First Library Books

I was a teacher for a few years before I left to pursue my Masters in Library Science.  I’m kind of a geek when it comes to libraries.  So, it might surprise you that today when I took my daughter to the library, I had a $3.60 fine and my library card was expired.  Also, it had been so long since we last visited that I wasn’t aware of the new summer children’s program schedule which does not offer baby story time, so I was surprised when we showed up 5 minutes before opening time and found the parking lot nearly deserted.  Normally, there’s a line of moms with babies waiting to get their names on the list as story time fills up fast.

No biggie.  You had the whole children’s department to herself.  You played with the toys while I browsed bedtime stories.  After a while, you got braver and started exploring new sections, and I was no longer free to browse because I had to keep chasing you down.  I didn’t want people to think I was a neglectful mom who just let her 12 month old daughter run around unobstructed.  And you were running.  Every time I looked up, you were up on your feet, teetering back and forth with your arms bobbing in front for balance, a big grin on your face.  You were just so happy to have all this room to move.  I think it was better that story time didn’t occur because I never would have realized how much fun you could have just on your own exploring.

I did happen to grab a few books while you were running wild and free.  I kind of stuck with the theme of dogs and cats.  I wanted books with pictures of dogs for you to look at because you are always pointing them out everywhere we go.  You see them on TV, outside, in pictures, everywhere.  The other day I was shopping for a vacuum, and you pointed at a box and said “dog.”  I started to correct you, that no, there’s no dog, but then I looked where you were pointing, and there was in fact a picture of a dog on one of the boxes.  It was small, but you found it.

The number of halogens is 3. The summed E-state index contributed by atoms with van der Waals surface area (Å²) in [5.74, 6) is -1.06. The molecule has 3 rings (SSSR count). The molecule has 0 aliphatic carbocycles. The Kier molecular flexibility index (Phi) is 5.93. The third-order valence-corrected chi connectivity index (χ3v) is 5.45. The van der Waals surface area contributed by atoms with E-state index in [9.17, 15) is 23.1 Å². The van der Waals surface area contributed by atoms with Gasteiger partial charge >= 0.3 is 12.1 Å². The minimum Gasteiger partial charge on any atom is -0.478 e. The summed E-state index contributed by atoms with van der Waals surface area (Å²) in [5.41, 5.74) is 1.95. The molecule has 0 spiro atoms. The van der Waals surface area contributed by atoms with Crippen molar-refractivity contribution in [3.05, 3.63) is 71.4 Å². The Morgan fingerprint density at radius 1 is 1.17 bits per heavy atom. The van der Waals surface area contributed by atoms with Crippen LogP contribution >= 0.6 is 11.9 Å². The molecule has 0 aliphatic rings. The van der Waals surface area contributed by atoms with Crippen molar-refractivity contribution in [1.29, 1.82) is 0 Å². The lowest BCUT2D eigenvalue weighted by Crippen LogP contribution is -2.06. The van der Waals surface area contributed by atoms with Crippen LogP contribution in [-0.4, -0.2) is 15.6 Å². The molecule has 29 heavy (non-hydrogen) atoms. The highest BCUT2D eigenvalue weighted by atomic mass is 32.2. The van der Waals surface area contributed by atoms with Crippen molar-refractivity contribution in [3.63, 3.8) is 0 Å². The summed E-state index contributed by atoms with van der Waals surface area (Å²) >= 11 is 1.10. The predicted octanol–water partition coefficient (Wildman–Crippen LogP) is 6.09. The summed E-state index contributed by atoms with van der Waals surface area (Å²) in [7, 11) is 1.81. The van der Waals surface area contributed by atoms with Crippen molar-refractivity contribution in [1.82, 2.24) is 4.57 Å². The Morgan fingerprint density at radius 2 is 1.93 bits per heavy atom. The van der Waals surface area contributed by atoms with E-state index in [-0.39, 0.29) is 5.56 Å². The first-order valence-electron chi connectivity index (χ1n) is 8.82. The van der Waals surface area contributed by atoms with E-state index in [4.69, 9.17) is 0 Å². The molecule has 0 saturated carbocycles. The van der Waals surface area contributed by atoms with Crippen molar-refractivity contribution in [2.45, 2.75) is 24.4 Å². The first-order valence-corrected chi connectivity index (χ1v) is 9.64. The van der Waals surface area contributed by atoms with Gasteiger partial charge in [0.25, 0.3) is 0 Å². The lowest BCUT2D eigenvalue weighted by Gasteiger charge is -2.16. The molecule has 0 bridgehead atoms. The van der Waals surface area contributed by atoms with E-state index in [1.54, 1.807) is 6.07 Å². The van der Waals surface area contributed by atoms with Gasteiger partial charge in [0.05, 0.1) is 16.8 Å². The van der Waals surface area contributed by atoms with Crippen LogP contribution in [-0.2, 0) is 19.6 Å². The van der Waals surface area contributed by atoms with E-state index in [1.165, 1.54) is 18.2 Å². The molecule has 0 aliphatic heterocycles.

You’ve never actually seen a cat in person, but I feel like it’s important for you to know what one is, and pictures of them are always cute, so I grabbed a couple of those, too.

NONFICTION

These are great because they are photographs, not pictures or diagrams, and there is very little text.  The Scheunemann books also rhyme, so that makes them fun to read.

FICTION

For Ellis, I’m looking for simple, sing-songy text or repetition, and engaging images.  The first book on this list, Little Dogs Say “Rough,” was a miss.  We haven’t even gotten to the page with dogs yet.  But Cat the Cat is a huge hit.  She stops what she’s doing to look and laugh.  The last one by Bill Martin, Jr. (Brown Bear Brown Bear) is sweet and lulling, so it’s enjoyable for both parents and baby.

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